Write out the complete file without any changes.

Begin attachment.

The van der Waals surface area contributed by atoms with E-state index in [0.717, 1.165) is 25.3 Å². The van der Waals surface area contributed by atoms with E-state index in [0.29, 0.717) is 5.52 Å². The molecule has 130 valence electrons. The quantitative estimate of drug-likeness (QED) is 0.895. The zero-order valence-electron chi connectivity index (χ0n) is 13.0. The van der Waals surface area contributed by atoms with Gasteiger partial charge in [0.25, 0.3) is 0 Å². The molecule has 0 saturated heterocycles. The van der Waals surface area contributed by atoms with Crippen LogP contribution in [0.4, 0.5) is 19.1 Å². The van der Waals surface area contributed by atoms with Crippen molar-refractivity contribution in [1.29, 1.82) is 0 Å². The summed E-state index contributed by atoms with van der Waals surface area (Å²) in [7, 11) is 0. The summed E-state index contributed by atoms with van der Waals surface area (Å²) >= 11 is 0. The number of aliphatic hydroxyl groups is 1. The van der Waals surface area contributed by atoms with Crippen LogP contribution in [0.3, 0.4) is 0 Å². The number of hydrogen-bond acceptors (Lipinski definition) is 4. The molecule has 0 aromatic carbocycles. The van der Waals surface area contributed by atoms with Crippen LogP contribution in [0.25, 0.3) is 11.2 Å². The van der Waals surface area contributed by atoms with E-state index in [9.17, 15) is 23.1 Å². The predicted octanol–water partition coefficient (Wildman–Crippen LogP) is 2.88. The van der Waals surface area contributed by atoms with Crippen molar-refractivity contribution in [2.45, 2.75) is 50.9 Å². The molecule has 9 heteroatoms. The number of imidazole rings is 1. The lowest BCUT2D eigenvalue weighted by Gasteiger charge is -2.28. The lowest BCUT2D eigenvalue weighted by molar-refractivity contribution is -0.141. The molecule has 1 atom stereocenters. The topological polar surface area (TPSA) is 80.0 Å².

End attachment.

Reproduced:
The van der Waals surface area contributed by atoms with E-state index in [0.717, 1.165) is 25.3 Å². The van der Waals surface area contributed by atoms with E-state index in [0.29, 0.717) is 5.52 Å². The molecule has 130 valence electrons. The quantitative estimate of drug-likeness (QED) is 0.895. The zero-order valence-electron chi connectivity index (χ0n) is 13.0. The van der Waals surface area contributed by atoms with Gasteiger partial charge in [0.25, 0.3) is 0 Å². The molecule has 0 saturated heterocycles. The van der Waals surface area contributed by atoms with Crippen LogP contribution in [0.4, 0.5) is 19.1 Å². The van der Waals surface area contributed by atoms with Crippen molar-refractivity contribution in [1.29, 1.82) is 0 Å². The summed E-state index contributed by atoms with van der Waals surface area (Å²) in [7, 11) is 0. The summed E-state index contributed by atoms with van der Waals surface area (Å²) >= 11 is 0. The number of aliphatic hydroxyl groups is 1. The van der Waals surface area contributed by atoms with Crippen LogP contribution in [0.3, 0.4) is 0 Å². The number of hydrogen-bond acceptors (Lipinski definition) is 4. The molecule has 0 aromatic carbocycles. The van der Waals surface area contributed by atoms with Crippen LogP contribution in [0.25, 0.3) is 11.2 Å². The van der Waals surface area contributed by atoms with E-state index in [9.17, 15) is 23.1 Å². The predicted octanol–water partition coefficient (Wildman–Crippen LogP) is 2.88. The van der Waals surface area contributed by atoms with Crippen molar-refractivity contribution in [2.45, 2.75) is 50.9 Å². The molecule has 9 heteroatoms. The number of imidazole rings is 1. The lowest BCUT2D eigenvalue weighted by Gasteiger charge is -2.28. The lowest BCUT2D eigenvalue weighted by molar-refractivity contribution is -0.141. The molecule has 1 atom stereocenters. The topological polar surface area (TPSA) is 80.0 Å².